Continue reading below
Our Featured Videos
BORTOLOTTO architects, King's Cross House, Toronto architects, energy-efficient home, photovoltaic panels, green architecture, energy-efficient facade, daylit homes, Canadian architects, green architecture, sculptural interior

The house is situated on the footprint of a previous building and is incomparable in design and performance with its predecessor. Protective and sheltering, it is built to endure the regional climate. While its front façade creates a more private space, the glazed and undulating rear façade opens the home to the neighboring forest and allows natural light to reach the most remote corners of the interior.

Related: Natural Light Swaths rzlbd’s Totem House in Toronto

Imperceivable from the outside, split-levels naturally expand and contract, creating movement and intimacy. The gentle ceiling curves seem to be carved into a landscape and reiterate as the floor that holds the bedrooms spills into the kitchen.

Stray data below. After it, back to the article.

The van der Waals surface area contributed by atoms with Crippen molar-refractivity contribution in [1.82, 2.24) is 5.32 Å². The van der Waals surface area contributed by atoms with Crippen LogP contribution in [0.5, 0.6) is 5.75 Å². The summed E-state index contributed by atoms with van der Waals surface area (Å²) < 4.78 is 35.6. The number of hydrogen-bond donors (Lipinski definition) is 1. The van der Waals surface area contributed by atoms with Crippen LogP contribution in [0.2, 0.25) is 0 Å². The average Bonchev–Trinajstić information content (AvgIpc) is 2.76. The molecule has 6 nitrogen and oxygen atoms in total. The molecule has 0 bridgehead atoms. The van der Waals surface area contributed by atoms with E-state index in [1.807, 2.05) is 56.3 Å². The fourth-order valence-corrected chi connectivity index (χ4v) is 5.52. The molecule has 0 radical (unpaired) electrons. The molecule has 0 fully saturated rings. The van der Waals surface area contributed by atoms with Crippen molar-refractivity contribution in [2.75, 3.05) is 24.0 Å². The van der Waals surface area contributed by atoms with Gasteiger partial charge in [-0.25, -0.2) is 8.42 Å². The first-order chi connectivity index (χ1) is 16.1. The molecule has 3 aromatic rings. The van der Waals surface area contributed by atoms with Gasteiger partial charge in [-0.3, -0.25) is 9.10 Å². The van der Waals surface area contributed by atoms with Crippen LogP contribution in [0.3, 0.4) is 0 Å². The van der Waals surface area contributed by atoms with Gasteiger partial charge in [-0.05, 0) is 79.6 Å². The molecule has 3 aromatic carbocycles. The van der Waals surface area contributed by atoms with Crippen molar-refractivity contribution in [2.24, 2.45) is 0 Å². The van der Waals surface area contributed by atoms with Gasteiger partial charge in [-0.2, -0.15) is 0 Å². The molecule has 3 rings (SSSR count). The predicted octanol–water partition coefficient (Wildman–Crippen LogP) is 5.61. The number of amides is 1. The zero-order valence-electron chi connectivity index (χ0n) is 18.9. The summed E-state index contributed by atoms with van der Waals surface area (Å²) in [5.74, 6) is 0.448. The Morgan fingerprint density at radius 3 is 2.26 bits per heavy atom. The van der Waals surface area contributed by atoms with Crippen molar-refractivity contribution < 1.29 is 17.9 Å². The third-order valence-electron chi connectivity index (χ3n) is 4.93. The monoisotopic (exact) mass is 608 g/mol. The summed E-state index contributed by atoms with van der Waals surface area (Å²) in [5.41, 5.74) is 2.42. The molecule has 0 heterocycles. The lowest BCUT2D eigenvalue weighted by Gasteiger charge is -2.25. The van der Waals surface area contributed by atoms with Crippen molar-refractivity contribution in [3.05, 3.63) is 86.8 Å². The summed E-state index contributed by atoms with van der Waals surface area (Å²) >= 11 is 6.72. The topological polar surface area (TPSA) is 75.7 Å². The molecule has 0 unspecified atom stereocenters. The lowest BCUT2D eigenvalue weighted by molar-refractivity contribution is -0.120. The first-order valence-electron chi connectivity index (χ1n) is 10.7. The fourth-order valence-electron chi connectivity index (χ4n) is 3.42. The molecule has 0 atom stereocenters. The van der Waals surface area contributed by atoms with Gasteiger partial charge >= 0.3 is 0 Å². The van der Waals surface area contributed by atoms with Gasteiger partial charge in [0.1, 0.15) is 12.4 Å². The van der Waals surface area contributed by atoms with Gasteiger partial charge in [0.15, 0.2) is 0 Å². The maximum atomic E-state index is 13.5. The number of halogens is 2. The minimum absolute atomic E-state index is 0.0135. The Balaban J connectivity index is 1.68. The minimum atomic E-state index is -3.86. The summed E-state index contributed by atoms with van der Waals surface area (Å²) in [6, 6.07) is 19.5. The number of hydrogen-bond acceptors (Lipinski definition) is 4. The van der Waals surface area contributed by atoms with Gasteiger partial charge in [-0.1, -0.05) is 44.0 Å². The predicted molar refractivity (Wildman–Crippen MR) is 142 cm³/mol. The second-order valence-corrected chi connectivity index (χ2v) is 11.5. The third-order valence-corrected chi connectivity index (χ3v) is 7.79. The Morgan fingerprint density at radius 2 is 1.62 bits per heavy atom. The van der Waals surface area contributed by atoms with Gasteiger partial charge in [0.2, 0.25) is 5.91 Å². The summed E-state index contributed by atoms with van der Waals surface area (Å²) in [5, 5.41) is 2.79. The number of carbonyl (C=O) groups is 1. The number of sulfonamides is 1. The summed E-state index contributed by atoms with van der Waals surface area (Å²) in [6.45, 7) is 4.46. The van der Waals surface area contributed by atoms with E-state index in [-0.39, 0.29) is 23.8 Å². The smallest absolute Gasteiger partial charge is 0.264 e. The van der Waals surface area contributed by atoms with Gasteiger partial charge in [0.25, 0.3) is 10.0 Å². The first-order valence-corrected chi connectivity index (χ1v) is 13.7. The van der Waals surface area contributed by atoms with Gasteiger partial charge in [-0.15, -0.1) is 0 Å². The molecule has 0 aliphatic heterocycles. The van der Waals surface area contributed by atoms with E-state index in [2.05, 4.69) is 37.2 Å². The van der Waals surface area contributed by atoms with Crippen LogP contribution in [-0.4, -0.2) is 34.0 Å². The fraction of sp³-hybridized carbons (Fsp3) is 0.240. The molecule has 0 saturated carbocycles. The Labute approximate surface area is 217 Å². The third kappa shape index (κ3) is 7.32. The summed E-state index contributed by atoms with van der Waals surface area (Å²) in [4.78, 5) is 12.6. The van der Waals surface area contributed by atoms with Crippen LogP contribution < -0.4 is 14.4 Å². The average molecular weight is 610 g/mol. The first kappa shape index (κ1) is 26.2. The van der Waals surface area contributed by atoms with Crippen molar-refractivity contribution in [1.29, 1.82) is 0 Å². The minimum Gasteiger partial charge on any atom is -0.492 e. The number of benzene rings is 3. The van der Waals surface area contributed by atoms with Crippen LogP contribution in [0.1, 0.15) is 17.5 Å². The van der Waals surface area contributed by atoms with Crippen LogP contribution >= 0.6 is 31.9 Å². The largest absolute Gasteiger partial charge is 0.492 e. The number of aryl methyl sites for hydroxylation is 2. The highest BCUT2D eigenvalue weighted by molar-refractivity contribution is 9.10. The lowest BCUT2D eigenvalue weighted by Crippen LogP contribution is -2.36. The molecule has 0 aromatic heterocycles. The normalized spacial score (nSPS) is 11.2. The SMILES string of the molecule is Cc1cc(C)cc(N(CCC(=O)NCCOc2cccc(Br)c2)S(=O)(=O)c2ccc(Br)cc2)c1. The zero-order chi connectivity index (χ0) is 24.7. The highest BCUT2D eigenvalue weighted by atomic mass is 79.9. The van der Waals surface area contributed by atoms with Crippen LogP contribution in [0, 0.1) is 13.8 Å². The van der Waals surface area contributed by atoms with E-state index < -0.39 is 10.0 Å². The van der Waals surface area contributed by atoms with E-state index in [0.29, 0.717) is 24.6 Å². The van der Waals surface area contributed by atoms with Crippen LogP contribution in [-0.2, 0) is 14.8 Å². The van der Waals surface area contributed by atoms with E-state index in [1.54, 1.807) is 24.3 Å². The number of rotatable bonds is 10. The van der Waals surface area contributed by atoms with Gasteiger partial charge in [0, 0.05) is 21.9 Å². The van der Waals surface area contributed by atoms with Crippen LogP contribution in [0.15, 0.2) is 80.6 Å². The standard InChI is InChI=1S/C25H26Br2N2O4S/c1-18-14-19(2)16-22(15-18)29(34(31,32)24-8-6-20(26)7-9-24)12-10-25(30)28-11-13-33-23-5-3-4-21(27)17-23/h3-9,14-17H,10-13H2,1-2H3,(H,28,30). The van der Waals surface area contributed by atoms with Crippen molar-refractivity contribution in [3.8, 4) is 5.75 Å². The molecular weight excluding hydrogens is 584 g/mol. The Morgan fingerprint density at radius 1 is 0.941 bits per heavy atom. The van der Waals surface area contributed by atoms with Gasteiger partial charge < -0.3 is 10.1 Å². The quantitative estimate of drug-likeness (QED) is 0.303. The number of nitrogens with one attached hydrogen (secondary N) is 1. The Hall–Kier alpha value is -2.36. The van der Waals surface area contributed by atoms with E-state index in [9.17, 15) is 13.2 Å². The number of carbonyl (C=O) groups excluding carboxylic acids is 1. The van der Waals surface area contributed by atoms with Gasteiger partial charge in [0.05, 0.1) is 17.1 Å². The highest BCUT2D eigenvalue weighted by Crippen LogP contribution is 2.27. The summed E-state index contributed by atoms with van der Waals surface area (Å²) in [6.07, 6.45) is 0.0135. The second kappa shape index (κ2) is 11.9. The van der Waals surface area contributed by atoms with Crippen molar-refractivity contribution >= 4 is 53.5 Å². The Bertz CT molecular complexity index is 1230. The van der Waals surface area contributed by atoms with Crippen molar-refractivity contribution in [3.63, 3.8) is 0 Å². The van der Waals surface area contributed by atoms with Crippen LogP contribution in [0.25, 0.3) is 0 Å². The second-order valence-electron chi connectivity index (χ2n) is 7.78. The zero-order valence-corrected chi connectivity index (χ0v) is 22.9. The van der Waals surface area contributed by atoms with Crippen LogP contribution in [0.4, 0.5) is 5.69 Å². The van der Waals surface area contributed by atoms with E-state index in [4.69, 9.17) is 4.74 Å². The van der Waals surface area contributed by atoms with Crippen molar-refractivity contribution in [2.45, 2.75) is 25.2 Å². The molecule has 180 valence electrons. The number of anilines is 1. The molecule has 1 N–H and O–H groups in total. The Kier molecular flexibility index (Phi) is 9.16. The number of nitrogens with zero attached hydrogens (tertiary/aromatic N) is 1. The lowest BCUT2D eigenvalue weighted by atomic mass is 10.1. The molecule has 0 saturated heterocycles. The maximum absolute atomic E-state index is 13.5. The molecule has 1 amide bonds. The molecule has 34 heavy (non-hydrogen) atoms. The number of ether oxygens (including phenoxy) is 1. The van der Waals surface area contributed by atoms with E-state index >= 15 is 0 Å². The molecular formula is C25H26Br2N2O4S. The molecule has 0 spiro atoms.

The building materials create a tight envelope that endures the regional climate. A triple layered slate, supported by stainless steel, covers the front façade, while operable glazing of the south and east facades maximizes natural daylight. The design features radiant flooring, ground source heating and photovoltaic panels that help the building reduce its dependency on non-renewable technology. Thanks to its energy-efficient materials and smart design, the house received an Energy Efficiency Rating of 80.


Via Contemporist